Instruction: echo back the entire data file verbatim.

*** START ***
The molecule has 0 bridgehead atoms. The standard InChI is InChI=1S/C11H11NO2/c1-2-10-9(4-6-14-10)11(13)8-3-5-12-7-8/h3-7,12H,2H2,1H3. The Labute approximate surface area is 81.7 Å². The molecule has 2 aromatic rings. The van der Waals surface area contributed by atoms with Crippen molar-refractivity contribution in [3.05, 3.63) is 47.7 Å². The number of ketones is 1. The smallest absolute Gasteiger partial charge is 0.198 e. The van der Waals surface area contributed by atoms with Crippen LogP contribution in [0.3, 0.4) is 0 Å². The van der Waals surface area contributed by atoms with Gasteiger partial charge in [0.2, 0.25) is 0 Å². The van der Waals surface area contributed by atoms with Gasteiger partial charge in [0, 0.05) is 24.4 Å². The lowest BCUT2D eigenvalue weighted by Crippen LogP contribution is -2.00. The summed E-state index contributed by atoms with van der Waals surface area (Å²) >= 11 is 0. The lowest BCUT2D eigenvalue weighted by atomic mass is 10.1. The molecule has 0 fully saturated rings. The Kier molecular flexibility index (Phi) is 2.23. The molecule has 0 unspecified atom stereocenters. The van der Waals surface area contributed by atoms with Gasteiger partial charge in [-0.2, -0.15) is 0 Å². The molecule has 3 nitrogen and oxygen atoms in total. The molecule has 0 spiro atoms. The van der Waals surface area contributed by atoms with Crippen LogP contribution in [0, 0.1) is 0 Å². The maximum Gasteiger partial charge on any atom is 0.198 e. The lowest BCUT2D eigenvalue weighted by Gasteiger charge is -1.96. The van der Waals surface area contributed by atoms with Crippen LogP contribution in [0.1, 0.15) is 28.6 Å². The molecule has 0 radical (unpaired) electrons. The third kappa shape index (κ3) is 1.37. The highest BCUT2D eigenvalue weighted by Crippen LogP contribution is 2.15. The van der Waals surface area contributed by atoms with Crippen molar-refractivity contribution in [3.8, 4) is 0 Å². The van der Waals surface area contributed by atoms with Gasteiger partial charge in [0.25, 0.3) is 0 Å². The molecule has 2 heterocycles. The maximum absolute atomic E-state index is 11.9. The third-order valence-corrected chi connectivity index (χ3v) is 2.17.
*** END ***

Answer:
The molecule has 0 bridgehead atoms. The standard InChI is InChI=1S/C11H11NO2/c1-2-10-9(4-6-14-10)11(13)8-3-5-12-7-8/h3-7,12H,2H2,1H3. The Labute approximate surface area is 81.7 Å². The molecule has 2 aromatic rings. The van der Waals surface area contributed by atoms with Crippen molar-refractivity contribution in [3.05, 3.63) is 47.7 Å². The number of ketones is 1. The smallest absolute Gasteiger partial charge is 0.198 e. The van der Waals surface area contributed by atoms with Crippen LogP contribution in [0.3, 0.4) is 0 Å². The van der Waals surface area contributed by atoms with Gasteiger partial charge in [0.2, 0.25) is 0 Å². The van der Waals surface area contributed by atoms with Gasteiger partial charge in [0, 0.05) is 24.4 Å². The lowest BCUT2D eigenvalue weighted by Crippen LogP contribution is -2.00. The summed E-state index contributed by atoms with van der Waals surface area (Å²) >= 11 is 0. The lowest BCUT2D eigenvalue weighted by atomic mass is 10.1. The molecule has 0 fully saturated rings. The Kier molecular flexibility index (Phi) is 2.23. The molecule has 0 unspecified atom stereocenters. The van der Waals surface area contributed by atoms with Gasteiger partial charge in [-0.2, -0.15) is 0 Å². The molecule has 3 nitrogen and oxygen atoms in total. The molecule has 0 spiro atoms. The van der Waals surface area contributed by atoms with Crippen LogP contribution in [0, 0.1) is 0 Å². The maximum Gasteiger partial charge on any atom is 0.198 e. The lowest BCUT2D eigenvalue weighted by Gasteiger charge is -1.96. The van der Waals surface area contributed by atoms with Crippen LogP contribution in [0.1, 0.15) is 28.6 Å². The molecule has 0 radical (unpaired) electrons. The third kappa shape index (κ3) is 1.37. The highest BCUT2D eigenvalue weighted by Crippen LogP contribution is 2.15. The van der Waals surface area contributed by atoms with Crippen molar-refractivity contribution in [3.8, 4) is 0 Å². The van der Waals surface area contributed by atoms with Gasteiger partial charge in [0.25, 0.3) is 0 Å². The molecule has 2 heterocycles. The maximum absolute atomic E-state index is 11.9. The third-order valence-corrected chi connectivity index (χ3v) is 2.17.